… then perfection is within your sights
By Ted Nugent
Ah, the joys of spring cleaning. What a wonderful American ritual it is to pursue cleanliness next to godliness as we tidy up our homes and properties following another cabin-fever-inspiring wintertime. Personal hygiene doesn’t end with sacred temple management but surely extends into our beloved homes as well. My kids were all taught this self-evident truth, and spring is welcomed by most Americans thusly as we clean up for another grand year of the American Dream.
Likewise, many of us begin to lovingly grab fistfuls of good mother earth as we connect to the sacred ground while we plant our gardens. Show me a person who tends his own garden, and I will show you a person with a higher quality of life. No food tastes better or is better for you than hands-on, homegrown. It is indeed perfection as the circle of life goes unbroken. I like it.
Tribe Nuge celebrates all these fine traditions and we enjoy them all immensely. But in addition to cleaning, maintenance and gardening, there are more powerful, intense springtime connections that millions of Americans enjoy and are pivotal to a Nugent spring.
Nothing says “Happy New Year” like spring turkey hunting, and with more wild turkeys in North America than at any time in recorded history, the mighty thunder chicken should be in everyone’s sights. With a radar approaching omniscience, this wary, wild, big-game bird is a force to reckon with, and when you challenge yourself with a simple, primitive bow and arrow, you are stealthily creeping into the world of the near-impossible. Maybe that’s why they taste so good. Hard-earned sustenance is always better than assembly line fodder. Know it. Kill it. Grill it.
But if you really want a springtime arrowgasm, nothing compares to the annual May trip my sons and I take into the lap of God – our ritualistic, last-frontier black bear hunt in Alaska. Yes, ladies and gentlemen, like millions of American sporters, the great spirit of the black bear beckons us into the wild again for a perfect rug-steak boogie. And like the incredible conservation success story of the wild turkey, there are also more black bears in North American today than ever in recorded history. How cool is that?
Unlike California, New Jersey and a few other states that continue to waste untold tax dollars with proven counterproductive, politically correct damage-control procedures – like capturing, tagging, relocating, recapturing, retagging and re-relocating, and paying off in more wasted tax dollars in compensation for destroyed property and livestock, and in some cases, human lives, then eventually killing the bears anyway and burying them – most states, like Alaska, keep this magnificent big-game animal in the asset column by managing black bears as the renewable big-game resource that they are.
My wonderful sons Toby and Rocco and I join our friends the Sims family in southeast Alaska’s Prince of Wales Archipelago where monster bears run amok smack-dab in the middle of God’s country.
Like whitetail deer, elk, turkey, moose, caribou, antelope and other big game, bears are exciting to hunt and delicious on the grill. And of course the legendary bear rug is put to the ultimate wise use as well, I assure you.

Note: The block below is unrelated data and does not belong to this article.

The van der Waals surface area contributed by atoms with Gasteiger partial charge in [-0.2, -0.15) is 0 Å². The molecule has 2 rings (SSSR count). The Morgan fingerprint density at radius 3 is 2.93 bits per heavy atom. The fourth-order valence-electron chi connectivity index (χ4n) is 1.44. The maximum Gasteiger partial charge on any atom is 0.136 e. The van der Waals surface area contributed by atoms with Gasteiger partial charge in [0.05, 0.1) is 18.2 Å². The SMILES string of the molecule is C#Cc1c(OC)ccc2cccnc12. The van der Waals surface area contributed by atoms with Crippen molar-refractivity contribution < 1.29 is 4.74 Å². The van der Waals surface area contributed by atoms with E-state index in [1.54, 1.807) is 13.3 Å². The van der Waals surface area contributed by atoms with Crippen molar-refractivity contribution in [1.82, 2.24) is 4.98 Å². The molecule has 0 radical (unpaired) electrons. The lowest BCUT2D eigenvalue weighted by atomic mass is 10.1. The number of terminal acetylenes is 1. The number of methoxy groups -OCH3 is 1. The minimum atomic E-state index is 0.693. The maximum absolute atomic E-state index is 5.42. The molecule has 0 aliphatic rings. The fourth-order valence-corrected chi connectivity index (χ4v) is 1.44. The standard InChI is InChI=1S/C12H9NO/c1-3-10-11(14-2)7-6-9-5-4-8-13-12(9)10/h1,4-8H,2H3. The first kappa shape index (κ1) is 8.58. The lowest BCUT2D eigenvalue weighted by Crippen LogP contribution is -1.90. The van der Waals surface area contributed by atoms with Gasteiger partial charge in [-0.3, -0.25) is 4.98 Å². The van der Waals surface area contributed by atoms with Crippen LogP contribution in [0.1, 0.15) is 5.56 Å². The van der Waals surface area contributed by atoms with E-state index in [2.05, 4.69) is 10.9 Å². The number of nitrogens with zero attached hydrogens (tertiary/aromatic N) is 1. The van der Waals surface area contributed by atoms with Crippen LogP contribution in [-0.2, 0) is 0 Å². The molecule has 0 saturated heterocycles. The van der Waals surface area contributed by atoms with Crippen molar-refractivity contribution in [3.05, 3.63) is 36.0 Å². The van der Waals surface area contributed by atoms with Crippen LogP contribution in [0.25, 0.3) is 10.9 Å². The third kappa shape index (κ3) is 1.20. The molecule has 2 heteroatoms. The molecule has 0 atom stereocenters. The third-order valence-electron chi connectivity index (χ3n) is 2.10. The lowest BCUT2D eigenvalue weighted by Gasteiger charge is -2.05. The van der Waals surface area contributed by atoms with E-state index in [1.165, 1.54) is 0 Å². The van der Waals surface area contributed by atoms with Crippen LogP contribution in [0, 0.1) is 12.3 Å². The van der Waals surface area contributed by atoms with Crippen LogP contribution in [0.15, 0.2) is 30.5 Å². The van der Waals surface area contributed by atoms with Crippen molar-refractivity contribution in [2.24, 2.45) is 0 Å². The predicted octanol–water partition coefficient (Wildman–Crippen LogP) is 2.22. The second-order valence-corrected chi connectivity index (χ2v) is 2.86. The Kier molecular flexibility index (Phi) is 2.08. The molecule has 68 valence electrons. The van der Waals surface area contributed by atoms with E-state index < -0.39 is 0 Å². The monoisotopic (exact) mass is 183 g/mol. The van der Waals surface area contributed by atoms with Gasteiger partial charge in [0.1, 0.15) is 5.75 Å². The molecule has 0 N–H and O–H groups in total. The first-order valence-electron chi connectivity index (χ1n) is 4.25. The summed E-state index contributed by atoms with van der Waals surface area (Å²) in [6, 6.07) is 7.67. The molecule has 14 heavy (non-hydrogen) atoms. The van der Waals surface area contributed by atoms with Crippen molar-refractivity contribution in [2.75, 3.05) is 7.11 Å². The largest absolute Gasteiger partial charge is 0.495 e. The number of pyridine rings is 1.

There are those poor, ignorant, disconnected souls who howl and squawk against bear hunting. But that self-imposed ignorance is ignored by those of us who know better, and we hunt and kill thousands and thousands of black bears all across North America every spring. With more than a million bears thriving beyond their historical ranges, we generate billions upon billions of dollars in revenues for local communities for licenses, permits, fees, guides, outfitters, travel, food, lodging, supplies, sporting goods, souvenirs and a long list of economic productivity that puts the mighty black bear solidly into the asset column where this majestic beast belongs.
My bear encounter last week in the stunning wilds of New Brunswick gave me pure wilderness chills as the omnivorous beast slowly made its way into my beautiful forest ambush, where a well-placed arrow killed it within seconds of the shot. This gorgeous specimen was an old, mature bear with a spectacular long, luxurious black coat, a mouthful of deadly capable fangs, and claws made for taking down moose and other bears. Maybe guitar players, too.
As my hero Fred Bear said, the mighty bear will “cleanse the soul!”
Bear hunting is not for everybody, just like the city life, escargot, sushi, tofu, NASCAR and everything else in life. But as long as we continue to respect the big-game animals like the black bear that feed, shelter, clothe and inspire us, America’s wildlife will continue to thrive and be the envy of the world.
The hunting lifestyle is quality control, not to be confused with the irresponsible waste of damage control when intelligent hunting procedures are abandoned in the name of “feel good” political correctness. Never should bureaucrats be allowed to waste more of our hard-earned tax dollars to kill our big game for us when we the people are more than happy to pay for the joys of such a direct connection to nature.
Nature as healer, bear tenderloins as BBQ. Perfection is just an arrow away.